Winter Storm Preparedness
Snow Emergency Parking Bans, School Closings
During substantial winter storms, the City may declare a Snow Emergency and a Parking Ban will go into effect at a specific time. During a Snow Emergency, parking is prohibited on streets signed No Parking during Snow Emergency and vehicles will be towed. Visit www.cambridgema.gov/traffic for a list and map of these streets, as well as information on parking garages that provide free parking during a declared snow emergency.
When a snow emergency is declared, information is available via phone at 617-349-4700, and is posted online as soon as possible at www.cambridgema.gov and on 22-CityView. Sign up to receive snow emergency alerts via a text message to your cell phone or to your E-mail at: www.cambridgema.gov/AlertNetwork.
For school closings, call 617-349-6513 or visit: www.cpsd.us.
The Department of Public Works will clear streets as soon as possible after a snow storm, starting with major arteries. Please don’t take it personally if we plow snow back into your driveway, but as we work to make streets passable, it is often unavoidable. Your patience and participation help the City return streets and sidewalks to safe, passable conditions as quickly as possible.
Ice and Snow-Free Sidewalks are Everyone’s Responsibility
The City clears over 18 miles of sidewalk areas including those around schools, public buildings, parks, City parking facilities and high volume bus stops.
City Ordinance requires property owners to remove snow from sidewalks next to their property or business within 12 hours of daytime snowfall and before 1 p.m. when it has fallen overnight. They must also remove or melt all ice within 6 hours of the time it forms. There is a $50 fine for each day of non-compliance. If you are away, it is still your responsibility to ensure that someone clears sidewalks next to your property.
- Shovel sidewalk on all sides of your property, down to bare pavement;
- Make path wide enough a wheelchair, walker or stroller (at least 3 feet, preferably 4 feet);
- Clear snow to curb to avoid placing trash and recycling containers behind snow banks;
- Clear ramps at corners and crosswalks;
- Keep street drains clear of snow to avoid ponding and icing at the bottom of ramps;
- Be mindful of anything—hedges, trees, parked cars— that obstructs pedestrians’ path of travel;
- Consider helping neighbors who may have difficulty clearing their walk.
Three ways to report a sidewalk that is not shoveled:
All reports will be inspected by the Traffic Dept. or Public Works staff and a ticket will be issued to the property owner if found to be in violation of the Snow Ordinance.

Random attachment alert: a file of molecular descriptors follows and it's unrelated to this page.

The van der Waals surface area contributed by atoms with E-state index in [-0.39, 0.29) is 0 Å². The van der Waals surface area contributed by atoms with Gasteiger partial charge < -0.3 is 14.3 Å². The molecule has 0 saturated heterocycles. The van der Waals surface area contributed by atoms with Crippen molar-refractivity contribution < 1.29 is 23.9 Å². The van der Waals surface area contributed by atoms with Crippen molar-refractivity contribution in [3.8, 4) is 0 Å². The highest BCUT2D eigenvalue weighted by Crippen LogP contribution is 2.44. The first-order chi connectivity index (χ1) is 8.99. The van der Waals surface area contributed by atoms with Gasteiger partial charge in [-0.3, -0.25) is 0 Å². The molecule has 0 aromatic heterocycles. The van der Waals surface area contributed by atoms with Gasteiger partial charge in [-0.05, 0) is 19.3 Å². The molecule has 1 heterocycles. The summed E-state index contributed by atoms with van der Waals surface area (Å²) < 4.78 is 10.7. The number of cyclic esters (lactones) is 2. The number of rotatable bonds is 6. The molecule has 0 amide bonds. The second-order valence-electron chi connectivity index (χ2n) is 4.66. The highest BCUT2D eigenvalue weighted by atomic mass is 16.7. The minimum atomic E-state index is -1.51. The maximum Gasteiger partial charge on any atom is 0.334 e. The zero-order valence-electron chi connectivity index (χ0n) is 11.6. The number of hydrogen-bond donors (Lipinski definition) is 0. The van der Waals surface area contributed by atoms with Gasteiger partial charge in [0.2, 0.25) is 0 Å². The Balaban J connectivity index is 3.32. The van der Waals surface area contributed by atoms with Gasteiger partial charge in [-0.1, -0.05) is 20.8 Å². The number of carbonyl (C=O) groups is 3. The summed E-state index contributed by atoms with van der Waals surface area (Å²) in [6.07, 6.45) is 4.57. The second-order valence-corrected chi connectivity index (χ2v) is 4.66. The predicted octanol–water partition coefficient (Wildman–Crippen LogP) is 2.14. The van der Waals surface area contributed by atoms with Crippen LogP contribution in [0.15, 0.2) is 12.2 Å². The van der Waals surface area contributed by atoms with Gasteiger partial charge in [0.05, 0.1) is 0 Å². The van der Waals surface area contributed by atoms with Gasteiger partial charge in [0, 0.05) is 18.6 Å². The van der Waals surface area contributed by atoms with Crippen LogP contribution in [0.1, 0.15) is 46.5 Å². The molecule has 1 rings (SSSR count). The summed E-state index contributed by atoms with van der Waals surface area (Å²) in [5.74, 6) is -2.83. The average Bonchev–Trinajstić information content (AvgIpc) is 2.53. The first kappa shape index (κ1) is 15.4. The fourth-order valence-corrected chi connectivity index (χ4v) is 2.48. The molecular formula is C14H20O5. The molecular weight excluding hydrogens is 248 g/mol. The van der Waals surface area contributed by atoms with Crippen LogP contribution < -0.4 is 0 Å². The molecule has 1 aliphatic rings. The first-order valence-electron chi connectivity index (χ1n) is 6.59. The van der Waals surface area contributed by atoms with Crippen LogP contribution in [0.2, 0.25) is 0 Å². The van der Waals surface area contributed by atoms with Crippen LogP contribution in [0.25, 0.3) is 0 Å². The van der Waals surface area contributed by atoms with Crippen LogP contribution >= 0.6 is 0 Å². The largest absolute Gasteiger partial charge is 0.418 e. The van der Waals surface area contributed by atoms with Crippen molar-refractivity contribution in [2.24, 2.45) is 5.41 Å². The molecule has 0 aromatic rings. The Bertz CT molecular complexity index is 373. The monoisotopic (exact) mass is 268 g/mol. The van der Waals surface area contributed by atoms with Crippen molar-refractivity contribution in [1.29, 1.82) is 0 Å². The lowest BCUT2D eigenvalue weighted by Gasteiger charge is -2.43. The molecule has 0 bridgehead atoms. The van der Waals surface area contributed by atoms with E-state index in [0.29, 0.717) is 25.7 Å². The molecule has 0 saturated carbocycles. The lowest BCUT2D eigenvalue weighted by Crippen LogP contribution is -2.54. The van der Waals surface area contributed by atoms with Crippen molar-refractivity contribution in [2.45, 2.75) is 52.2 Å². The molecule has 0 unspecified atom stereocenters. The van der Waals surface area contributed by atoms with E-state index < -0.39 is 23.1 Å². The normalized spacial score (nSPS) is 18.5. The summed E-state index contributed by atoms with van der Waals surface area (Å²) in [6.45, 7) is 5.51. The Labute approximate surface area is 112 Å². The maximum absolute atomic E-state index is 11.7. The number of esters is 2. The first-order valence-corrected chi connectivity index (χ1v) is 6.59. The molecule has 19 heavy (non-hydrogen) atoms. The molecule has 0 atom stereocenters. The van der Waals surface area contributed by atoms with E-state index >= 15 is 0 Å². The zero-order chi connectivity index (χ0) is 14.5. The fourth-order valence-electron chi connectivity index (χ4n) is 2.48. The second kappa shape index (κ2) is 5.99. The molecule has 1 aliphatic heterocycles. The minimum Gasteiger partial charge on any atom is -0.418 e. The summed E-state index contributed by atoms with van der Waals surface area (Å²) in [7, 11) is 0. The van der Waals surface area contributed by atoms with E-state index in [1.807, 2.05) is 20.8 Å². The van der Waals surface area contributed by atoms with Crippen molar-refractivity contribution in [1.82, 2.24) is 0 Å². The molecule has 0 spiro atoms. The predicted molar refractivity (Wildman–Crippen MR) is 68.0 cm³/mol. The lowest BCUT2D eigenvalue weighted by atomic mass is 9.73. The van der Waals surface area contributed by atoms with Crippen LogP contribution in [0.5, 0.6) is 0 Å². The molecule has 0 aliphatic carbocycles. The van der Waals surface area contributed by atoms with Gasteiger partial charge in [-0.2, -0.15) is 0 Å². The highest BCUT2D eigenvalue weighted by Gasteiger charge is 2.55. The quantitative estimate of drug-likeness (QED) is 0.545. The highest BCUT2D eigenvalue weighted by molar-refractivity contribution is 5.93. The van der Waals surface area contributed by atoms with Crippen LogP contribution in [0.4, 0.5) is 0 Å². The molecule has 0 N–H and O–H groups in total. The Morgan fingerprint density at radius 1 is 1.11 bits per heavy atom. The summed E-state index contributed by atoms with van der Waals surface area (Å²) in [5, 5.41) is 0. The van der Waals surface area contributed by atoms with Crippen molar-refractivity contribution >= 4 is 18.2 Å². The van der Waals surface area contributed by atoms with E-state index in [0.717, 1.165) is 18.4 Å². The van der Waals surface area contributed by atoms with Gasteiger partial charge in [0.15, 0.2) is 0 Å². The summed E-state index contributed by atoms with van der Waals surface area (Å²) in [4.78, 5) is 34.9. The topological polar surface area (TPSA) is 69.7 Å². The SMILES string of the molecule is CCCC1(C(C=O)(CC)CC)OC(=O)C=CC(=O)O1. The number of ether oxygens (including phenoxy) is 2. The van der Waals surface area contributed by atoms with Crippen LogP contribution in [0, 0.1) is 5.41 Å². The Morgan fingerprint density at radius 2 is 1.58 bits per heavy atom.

Low-income homeowners who are elderly or have a disability may qualify for the City's Snow Exemption Program (in which case, the City will clear your sidewalk). Call the Cambridge Council on Aging at 617-349-6220 (voice) or 617-349-6050 (TTY) to learn more.
Preventing Ice, Protecting Pedestrians and Local Waterways
For pedestrians, ice can cause dangerous falls and can be worse than snow. Under City Ordinance, property owners are responsible for both ice and snow.
While rock salt is the most commonly used deicer, if used improperly it can damage water bodies, ground water and vegetation. Many alternatives and supplements to salt can be found at your local hardware store, including magnesium chloride, potassium acetate, calcium chloride, calcium magnesium acetate (CMA) and potassium chloride. These chemicals tend to be more efficient, thereby reducing the amount needed. CMA has been identified as the most environmentally benign deicer.
To minimize harm to human health, wildlife, pets and the environment, including the Charles River and Alewife Brook, follow the strategies below when applying any deicing agents:
Remove as much snow and ice as possible before applying deicing chemicals;
Know the effective temperatures for each deicer used (many don’t work well below 25F), and use only enough to break the ice-pavement bond; Remove slush by shoveling;
Select pellets, which are more effective at penetrating ice than flakes;
Apply the least amount necessary to get the job done;
Store salt and other products on an impervious surface and in a dry, covered area to prevent ground contamination and stormwater runoff;
Do not use sand. Sand does not melt ice or snow, and it makes hard ice more slippery. Sand also gets into street drains and is expensive to clean up in the spring.
For more ways to reduce pollutants in stormwater runoff : www.cambridgema.gov/theworks/ourservices/stormwatermanagement.aspx.